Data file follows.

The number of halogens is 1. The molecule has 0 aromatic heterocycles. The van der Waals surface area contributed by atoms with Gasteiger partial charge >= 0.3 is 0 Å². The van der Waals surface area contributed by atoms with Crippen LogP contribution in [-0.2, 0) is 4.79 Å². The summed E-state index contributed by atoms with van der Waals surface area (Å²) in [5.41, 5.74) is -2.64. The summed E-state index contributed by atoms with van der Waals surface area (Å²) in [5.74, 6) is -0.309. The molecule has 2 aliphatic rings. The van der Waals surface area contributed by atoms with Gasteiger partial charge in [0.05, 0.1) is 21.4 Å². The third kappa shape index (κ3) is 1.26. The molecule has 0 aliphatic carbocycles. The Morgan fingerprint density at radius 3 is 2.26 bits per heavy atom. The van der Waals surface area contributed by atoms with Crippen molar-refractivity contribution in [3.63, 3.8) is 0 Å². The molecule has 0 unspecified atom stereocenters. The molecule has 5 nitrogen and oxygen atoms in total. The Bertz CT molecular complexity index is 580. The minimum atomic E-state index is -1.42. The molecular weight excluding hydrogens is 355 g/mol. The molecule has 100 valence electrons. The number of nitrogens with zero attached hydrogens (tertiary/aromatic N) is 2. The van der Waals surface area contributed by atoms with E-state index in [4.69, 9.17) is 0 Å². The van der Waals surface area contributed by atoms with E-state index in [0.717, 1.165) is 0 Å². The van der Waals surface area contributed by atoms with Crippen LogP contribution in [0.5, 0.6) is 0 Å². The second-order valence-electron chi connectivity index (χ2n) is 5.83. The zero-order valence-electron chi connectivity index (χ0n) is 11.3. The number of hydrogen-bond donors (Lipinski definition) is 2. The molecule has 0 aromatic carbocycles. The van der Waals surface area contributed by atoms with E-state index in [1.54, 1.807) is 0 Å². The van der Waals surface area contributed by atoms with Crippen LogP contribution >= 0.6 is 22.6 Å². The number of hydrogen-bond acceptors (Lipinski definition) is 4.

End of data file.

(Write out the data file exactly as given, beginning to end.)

The number of halogens is 1. The molecule has 0 aromatic heterocycles. The van der Waals surface area contributed by atoms with Gasteiger partial charge >= 0.3 is 0 Å². The van der Waals surface area contributed by atoms with Crippen LogP contribution in [-0.2, 0) is 4.79 Å². The summed E-state index contributed by atoms with van der Waals surface area (Å²) in [5.41, 5.74) is -2.64. The summed E-state index contributed by atoms with van der Waals surface area (Å²) in [5.74, 6) is -0.309. The molecule has 2 aliphatic rings. The van der Waals surface area contributed by atoms with Gasteiger partial charge in [0.05, 0.1) is 21.4 Å². The third kappa shape index (κ3) is 1.26. The molecule has 0 aliphatic carbocycles. The Morgan fingerprint density at radius 3 is 2.26 bits per heavy atom. The van der Waals surface area contributed by atoms with Crippen molar-refractivity contribution in [3.63, 3.8) is 0 Å². The molecule has 0 unspecified atom stereocenters. The molecule has 5 nitrogen and oxygen atoms in total. The Bertz CT molecular complexity index is 580. The minimum atomic E-state index is -1.42. The molecular weight excluding hydrogens is 355 g/mol. The molecule has 100 valence electrons. The number of nitrogens with zero attached hydrogens (tertiary/aromatic N) is 2. The van der Waals surface area contributed by atoms with E-state index in [4.69, 9.17) is 0 Å². The van der Waals surface area contributed by atoms with E-state index in [0.717, 1.165) is 0 Å². The van der Waals surface area contributed by atoms with Crippen LogP contribution in [0.5, 0.6) is 0 Å². The second-order valence-electron chi connectivity index (χ2n) is 5.83. The zero-order valence-electron chi connectivity index (χ0n) is 11.3. The number of hydrogen-bond donors (Lipinski definition) is 2. The molecule has 0 aromatic carbocycles. The van der Waals surface area contributed by atoms with E-state index in [1.54, 1.807) is 0 Å². The van der Waals surface area contributed by atoms with Crippen LogP contribution >= 0.6 is 22.6 Å². The number of hydrogen-bond acceptors (Lipinski definition) is 4.